Excel can perform various statistical analyses, including regression analysis. It is a great option because nearly everyone can access Excel. This post is an excellent introduction to performing and interpreting regression analysis, even if Excel isn’t your primary statistical software package.
Moving averages can smooth time series data, reveal underlying trends, and identify components for use in statistical modeling. Smoothing is the process of removing random variations that appear as coarseness in a plot of raw time series data. It reduces the noise to emphasize the signal that can contain trends and cycles. Analysts also refer to the smoothing process as filtering the data.
Developed in the 1920s, the moving average is the oldest process for smoothing data and continues to be a useful tool today. This method relies on the notion that observations close in time are likely to have similar values. Consequently, the averaging removes random variation, or noise, from the data.
In this post, I look at using moving averages to smooth time series data. This method is the simplest form of smoothing. In future posts, I’ll explore more complex ways of smoothing.
What are Moving Averages?
Moving averages are a series of averages calculated using sequential segments of data points over a series of values. They have a length, which defines the number of data points to include in each average.
One-sided moving averages
One-sided moving averages include the current and previous observations for each average. For example, the formula for a moving average (MA) of X at time t with a length of 7 is the following:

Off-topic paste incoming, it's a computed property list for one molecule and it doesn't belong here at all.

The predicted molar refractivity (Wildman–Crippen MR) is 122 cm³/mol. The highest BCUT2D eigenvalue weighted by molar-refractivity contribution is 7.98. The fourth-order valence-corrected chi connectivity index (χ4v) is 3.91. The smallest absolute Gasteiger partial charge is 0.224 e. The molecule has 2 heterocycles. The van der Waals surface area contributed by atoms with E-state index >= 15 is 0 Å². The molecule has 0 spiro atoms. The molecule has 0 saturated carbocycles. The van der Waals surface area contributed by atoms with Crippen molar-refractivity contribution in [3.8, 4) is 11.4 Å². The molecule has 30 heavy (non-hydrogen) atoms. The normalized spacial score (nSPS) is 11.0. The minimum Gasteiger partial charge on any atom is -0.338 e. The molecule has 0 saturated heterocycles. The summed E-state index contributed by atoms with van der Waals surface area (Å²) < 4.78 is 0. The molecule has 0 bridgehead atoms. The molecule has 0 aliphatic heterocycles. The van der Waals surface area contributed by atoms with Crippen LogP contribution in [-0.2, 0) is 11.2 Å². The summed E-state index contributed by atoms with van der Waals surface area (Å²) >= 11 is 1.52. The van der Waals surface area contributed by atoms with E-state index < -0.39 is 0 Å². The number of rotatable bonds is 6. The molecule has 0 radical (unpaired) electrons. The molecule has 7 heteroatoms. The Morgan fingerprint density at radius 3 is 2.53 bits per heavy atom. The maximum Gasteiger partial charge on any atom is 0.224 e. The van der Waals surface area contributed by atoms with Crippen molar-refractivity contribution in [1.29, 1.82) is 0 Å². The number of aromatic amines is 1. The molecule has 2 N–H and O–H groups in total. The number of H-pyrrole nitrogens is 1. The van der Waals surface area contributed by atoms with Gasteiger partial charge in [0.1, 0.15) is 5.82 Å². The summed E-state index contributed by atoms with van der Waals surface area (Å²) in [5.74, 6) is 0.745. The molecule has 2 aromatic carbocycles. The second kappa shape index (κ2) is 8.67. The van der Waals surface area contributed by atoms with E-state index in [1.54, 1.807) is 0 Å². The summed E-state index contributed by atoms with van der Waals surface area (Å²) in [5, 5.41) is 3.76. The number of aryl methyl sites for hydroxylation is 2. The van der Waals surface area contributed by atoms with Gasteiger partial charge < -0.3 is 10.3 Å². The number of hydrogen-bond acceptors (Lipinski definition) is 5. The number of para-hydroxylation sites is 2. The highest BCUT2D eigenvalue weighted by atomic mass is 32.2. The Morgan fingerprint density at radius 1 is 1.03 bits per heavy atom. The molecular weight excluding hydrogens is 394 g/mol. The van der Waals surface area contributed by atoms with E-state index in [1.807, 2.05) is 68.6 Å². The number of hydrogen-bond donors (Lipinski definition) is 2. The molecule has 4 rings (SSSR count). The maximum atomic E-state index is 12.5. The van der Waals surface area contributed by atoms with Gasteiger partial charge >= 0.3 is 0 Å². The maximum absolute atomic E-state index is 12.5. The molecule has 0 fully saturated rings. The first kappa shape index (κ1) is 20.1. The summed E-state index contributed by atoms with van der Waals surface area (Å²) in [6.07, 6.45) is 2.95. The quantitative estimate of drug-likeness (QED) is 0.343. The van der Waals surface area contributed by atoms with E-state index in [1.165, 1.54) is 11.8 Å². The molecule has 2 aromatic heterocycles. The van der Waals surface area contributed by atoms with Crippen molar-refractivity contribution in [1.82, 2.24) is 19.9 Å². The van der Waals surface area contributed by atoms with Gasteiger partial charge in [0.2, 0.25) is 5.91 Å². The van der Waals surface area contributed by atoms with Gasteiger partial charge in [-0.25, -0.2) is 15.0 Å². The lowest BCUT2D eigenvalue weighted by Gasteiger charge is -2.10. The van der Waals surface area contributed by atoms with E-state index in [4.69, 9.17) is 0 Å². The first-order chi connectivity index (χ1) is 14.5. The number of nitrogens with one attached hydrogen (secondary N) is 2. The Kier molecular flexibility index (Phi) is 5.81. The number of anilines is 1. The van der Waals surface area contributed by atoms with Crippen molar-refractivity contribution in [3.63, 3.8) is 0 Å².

In the graph, the circled one-sided moving average uses the seven observations that fall within the red interval. The subsequent moving average shifts the interval to the right by one observation. And, so on.
Centered moving averages
Centered moving averages include both previous and future observations to calculate the average at a given point in time. In other words, centered moving averages use observations that surround it in both directions and, consequently, are also known as two-sided moving averages. The formula for a centered moving average of X at time t with a length of 7 is the following:
In the plot below, the circled centered moving average uses the seven observations in the red interval. The next moving average shifts the interval to the right by one.
Centered intervals work out evenly for an odd number of observations because they allow for an equal amount of observations before and after the moving average. However, when you have an even length, the calculations must adjust for that by using a weighted moving average. For example, the formula for a centered moving average with a length of 8 is as follows: